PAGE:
The best thing is definitely Dix. Fighting for that as a city, region and state asset is incredible - but let's get to work - there is no reason we can’t start activating it with temporary events so folks can start to explore and understand the magic that Dix is. Voting against bikeshare and not more rigorously pursuing a public-private partnership to help bridge the funding gap was a huge disappointment for me. I would have made sure bikeshare was approved as a critical building block for downtown, and broughten private partners to the table to make up the deficit created by decreased revenue.
How do you identify yourself to others in terms of your political philosophy? For example, do you tell people you’re a conservative, a moderate, a progressive, a libertarian?
I'm progressive, honest in intention and commitment to our future, but also believe in fiscal accountability and creativity.
The INDY’s mission is to help build a just community in the Triangle. If elected, how will your service in office help further that goal?
Please address, in detail, the following major issues in Raleigh:
Now that the city has acquired the 306-acre Dorothea Dix Park, what are some specific things you would like to see the city do with it?
Let's get people up there! What process are we using to activate the park? People are already using it, so let’s build on that. How can we get the most of the park while we long range plan, fundraise, etc? I’ve heard folks say, we won't see anything in the next 20 years. That would be a travesty. There is absolutely no reason we can’t create temporary programming, events, experiences, and explorations at Dorothea Dix, now. A tremendous example is the Atlanta beltline, a ring of leftover rail lines that circle the city. Atlanta is planning for light rail along the corridor, but once it started acquiring the lengths of track, they started programming it with art, events, etc. Temporary programming helped introduced residents to the new city asset that will ultimately be the transit backbone to the city, but for the time-being - a fun, unique experience for all residents and visitors.
Between gentrification in historic neighborhoods and expensive rentals downtown, the city has struggled at times with questions of affordable and workforce housing. What concrete steps can or would you take to help ensure that, for instance, hospitality workers can afford to live in Raleigh and especially its urban core? For example, there has been some talk of density bonuses to entice developers to include affordable units in their downtown developments. Do you believe this is a viable idea? Why or why not?
There are a lot of different approaches. Interestingly enough, this past Thursday, John Kane said on a panel at Innovate Raleigh that the City should simple make it mandatory to include affordable housing for all new developments. When studying other city’s policies, density bonuses do not necessarily work that well if an “option” - most developer just build to the maximum before needing to include the affordable housing. Other affordability and workforce models I am interested in are community land trusts (which are typically associated with conservation? Since the city controls so much land in east raleigh, a land trust could be an interesting possibility to control one of the biggest market drivers of gentrification, land value. Another, immediately actionable alternative/affordable housing solution are backyard cottages and tiny house developments. Backyard cottages allow for elders to age in their own community, moving to the back yard to live smaller and either make income off their main house, or have their children move in. This was very popular in the early part of the 20th century in the US. Backyard Cottages and Tiny Houses allows for smaller residential units to be included in neighborhoods that otherwise might price people out around downtown. I lived in Boylan Heights in a garage apartment and know that Boylan Heights is an incredible resource for downtown service workers. It works well there and I believe would be a solution in all of the emerging urban neighborhoods - not just those in downtown. After being voted down in 2013, I would immediately support the great work being done by the Mordecai CAC to become a pilot overlay district for backyard cottages.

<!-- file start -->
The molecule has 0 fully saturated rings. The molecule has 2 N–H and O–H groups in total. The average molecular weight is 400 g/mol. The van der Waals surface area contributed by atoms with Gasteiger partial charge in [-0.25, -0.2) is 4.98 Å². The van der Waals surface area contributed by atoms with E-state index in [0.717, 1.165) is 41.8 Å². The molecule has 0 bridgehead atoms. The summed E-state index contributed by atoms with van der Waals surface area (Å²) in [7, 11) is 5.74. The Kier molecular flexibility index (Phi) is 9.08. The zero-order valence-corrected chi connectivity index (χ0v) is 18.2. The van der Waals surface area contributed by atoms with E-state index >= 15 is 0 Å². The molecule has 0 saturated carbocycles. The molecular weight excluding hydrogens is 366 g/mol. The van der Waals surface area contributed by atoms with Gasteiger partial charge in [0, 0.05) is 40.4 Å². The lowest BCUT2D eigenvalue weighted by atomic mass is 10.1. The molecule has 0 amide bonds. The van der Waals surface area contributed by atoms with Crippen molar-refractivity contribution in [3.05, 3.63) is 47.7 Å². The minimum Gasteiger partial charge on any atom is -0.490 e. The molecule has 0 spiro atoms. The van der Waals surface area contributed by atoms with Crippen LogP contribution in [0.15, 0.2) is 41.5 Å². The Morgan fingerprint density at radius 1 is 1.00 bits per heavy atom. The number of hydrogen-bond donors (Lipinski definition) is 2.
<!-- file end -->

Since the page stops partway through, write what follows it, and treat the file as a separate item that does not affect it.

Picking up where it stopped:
Related to affordable housing and affordability in general is viable public transportation. What steps can the city take to improve mass transit throughout the city? Will you actively support the transit referendum that Wake County will likely put to voters next year?